There’s no better feeling than when I’m out in my luscious garden, feeling the sun pour through the giant sunflower leaves, and I feel the glorious rays striking my face and all the other plants around me, with that green/yellow garden glow. And then I go into the kitchen with my bounty of fresh produce. These are not small steps…these are HUGE! Yes, little by little, small steps eventually lead to a large Life!

  5. Stacy says:

    My laundry soap is a homemade concoction of Borax, washing soda and Ivory soap. I don’t use fabric softener, just white vinegar in the rinse cycle. I’ve been line drying my clothes for about two years now (though I often revert to the dryer in busy winter months). I’ve been turning the resident plum harvest into jam for as long as we’ve been here – the typical harvest makes about 3-4 gallons each year, and I often have to give much of it away to keep from being drowned by it. We also have lemons and tangelos thanks to the plantings of previous owners, and I’ve tried to train myself to morning citrus and summer lemonade, though much of it still gets given away. (Can you tell the trees need some serious pruning for size management?) Feminine hygiene products are limited to washable/reusable Luna Pads.

    Upcoming projects are a simple greywater system, new and improved raised beds in the garden (the old ones were rotting out), and a fully realized vegetable garden (PhD and baby have resulted in half hearted attempts at tomatoes until now in this house). Thanks to your recent post comments, I hope to experiment with acorns this summer/fall in my oak-heavy neighborhood. Farther out I have plans to experiment with VAWTs and perhaps photovoltaic for power. I’ve experimented with solar cooking before, but it needs a more educated/experienced try sometime soon. We have long range plans to replace the ornamental trees on our driveway with fruit – fig, avocado, peach, loquat…

    The biggest challenges are weaning myself off electricity (computer addictions run rampant around here, not to mention preschool TV) and gasoline (the internet is great for forming friendships with folk beyond walking distance…). Adjusting my diet to more homegrown is also a challenge as I’m not a fan of cooking, even if I am a fan of eating! But I have started shopping at Fresh & Easy to try and focus on more local products than Vons is likely to carry. I’ve tried doing the farmer’s market option, but around here the timing was always incompatible with our church schedule, but F&E is conveniently on our way home from church if otherwise beyond walking/biking distance. Hopefully a full garden will eliminate the need for a farmer’s market. I tried to shift to baking soda for scouring for a while, but the results didn’t impress me compared to bleach cleansers like Comet and I reverted, though I’m told if I switched to microfiber cloths with baking soda I’d have better results, so I intend to try it soon.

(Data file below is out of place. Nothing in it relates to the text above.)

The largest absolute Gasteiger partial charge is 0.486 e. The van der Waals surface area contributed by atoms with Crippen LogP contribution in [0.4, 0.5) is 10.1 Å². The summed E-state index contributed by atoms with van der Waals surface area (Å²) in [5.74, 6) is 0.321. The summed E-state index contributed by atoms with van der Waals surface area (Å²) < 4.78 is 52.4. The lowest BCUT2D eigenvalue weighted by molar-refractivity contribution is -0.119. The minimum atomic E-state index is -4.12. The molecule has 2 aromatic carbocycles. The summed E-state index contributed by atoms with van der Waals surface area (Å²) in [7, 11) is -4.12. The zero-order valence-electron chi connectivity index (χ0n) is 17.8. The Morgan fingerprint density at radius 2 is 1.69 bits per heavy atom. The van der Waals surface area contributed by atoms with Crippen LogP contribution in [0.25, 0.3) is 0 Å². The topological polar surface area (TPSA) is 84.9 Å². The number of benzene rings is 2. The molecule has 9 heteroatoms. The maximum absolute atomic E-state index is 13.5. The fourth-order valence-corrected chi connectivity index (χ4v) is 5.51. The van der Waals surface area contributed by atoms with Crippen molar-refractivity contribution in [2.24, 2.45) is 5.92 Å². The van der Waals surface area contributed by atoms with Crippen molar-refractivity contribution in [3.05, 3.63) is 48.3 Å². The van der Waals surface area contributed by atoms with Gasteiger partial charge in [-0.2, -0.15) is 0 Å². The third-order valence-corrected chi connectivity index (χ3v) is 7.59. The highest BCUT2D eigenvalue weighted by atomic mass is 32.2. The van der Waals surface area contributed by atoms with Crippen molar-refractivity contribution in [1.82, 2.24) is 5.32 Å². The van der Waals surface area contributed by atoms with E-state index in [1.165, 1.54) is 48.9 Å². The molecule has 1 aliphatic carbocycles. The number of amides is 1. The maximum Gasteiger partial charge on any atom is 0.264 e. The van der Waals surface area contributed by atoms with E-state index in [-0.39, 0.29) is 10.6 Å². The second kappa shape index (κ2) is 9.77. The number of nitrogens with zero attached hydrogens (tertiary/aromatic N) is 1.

I’ve still not convinced myself to go no-poo with my waist length locks, but I have a self-described “dirty hippy” friend who does and can give me all the tricks on long hair management under those conditions, and the cost of such products is becoming nauseating. I’m also not yet ready to believe in the evils of toothpaste, given the genetic misfortune I have with dentistry – I’ll take all the fluoride I can get! But I’ve never worn deodorant/antiperspirant and I don’t shave/shampoo daily. Sometimes I don’t even shower daily (especially since motherhood) though it’s getting better as he ages. Eliminating my dishwasher would be painful – I hate doing dishes by hand. And having been raised by/married to health care professionals, rinsing in anything but running hot-as-you-can-stand water would be nigh impossible for me to do as I’m so trained to that being the only acceptable method for sanitation reasons (my civil engineering training reinforces that).

    Obviously I’ve got a long way to go, but being trained in Environmental Engineering it makes no sense for me to not be leading the way!

  6. Fiona says:

    I’ve been wanting to try the “no poo” but do you steep the herbs in the vinegar or what is the method?